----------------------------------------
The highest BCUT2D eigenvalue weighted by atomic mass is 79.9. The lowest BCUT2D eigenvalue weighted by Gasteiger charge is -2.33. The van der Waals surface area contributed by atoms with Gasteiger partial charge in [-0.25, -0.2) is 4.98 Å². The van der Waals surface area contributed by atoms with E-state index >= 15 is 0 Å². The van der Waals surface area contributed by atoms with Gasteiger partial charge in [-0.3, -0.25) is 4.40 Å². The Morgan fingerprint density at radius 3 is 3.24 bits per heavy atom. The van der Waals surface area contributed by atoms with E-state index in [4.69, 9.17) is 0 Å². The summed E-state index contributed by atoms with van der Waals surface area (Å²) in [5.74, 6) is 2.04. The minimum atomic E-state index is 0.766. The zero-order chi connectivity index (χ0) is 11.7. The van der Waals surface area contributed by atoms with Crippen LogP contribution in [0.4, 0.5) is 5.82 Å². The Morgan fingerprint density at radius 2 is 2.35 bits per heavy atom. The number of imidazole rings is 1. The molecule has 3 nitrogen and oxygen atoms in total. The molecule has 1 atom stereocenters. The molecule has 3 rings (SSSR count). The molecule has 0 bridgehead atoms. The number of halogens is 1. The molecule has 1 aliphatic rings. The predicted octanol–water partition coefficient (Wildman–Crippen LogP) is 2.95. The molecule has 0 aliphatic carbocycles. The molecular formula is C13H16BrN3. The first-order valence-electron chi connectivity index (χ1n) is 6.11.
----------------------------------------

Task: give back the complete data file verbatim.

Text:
The highest BCUT2D eigenvalue weighted by atomic mass is 79.9. The lowest BCUT2D eigenvalue weighted by Gasteiger charge is -2.33. The van der Waals surface area contributed by atoms with Gasteiger partial charge in [-0.25, -0.2) is 4.98 Å². The van der Waals surface area contributed by atoms with E-state index >= 15 is 0 Å². The van der Waals surface area contributed by atoms with Gasteiger partial charge in [-0.3, -0.25) is 4.40 Å². The Morgan fingerprint density at radius 3 is 3.24 bits per heavy atom. The van der Waals surface area contributed by atoms with E-state index in [4.69, 9.17) is 0 Å². The summed E-state index contributed by atoms with van der Waals surface area (Å²) in [5.74, 6) is 2.04. The minimum atomic E-state index is 0.766. The zero-order chi connectivity index (χ0) is 11.7. The van der Waals surface area contributed by atoms with Crippen LogP contribution in [0.4, 0.5) is 5.82 Å². The Morgan fingerprint density at radius 2 is 2.35 bits per heavy atom. The number of imidazole rings is 1. The molecule has 3 nitrogen and oxygen atoms in total. The molecule has 1 atom stereocenters. The molecule has 3 rings (SSSR count). The molecule has 0 bridgehead atoms. The number of halogens is 1. The molecule has 1 aliphatic rings. The predicted octanol–water partition coefficient (Wildman–Crippen LogP) is 2.95. The molecule has 0 aliphatic carbocycles. The molecular formula is C13H16BrN3. The first-order valence-electron chi connectivity index (χ1n) is 6.11.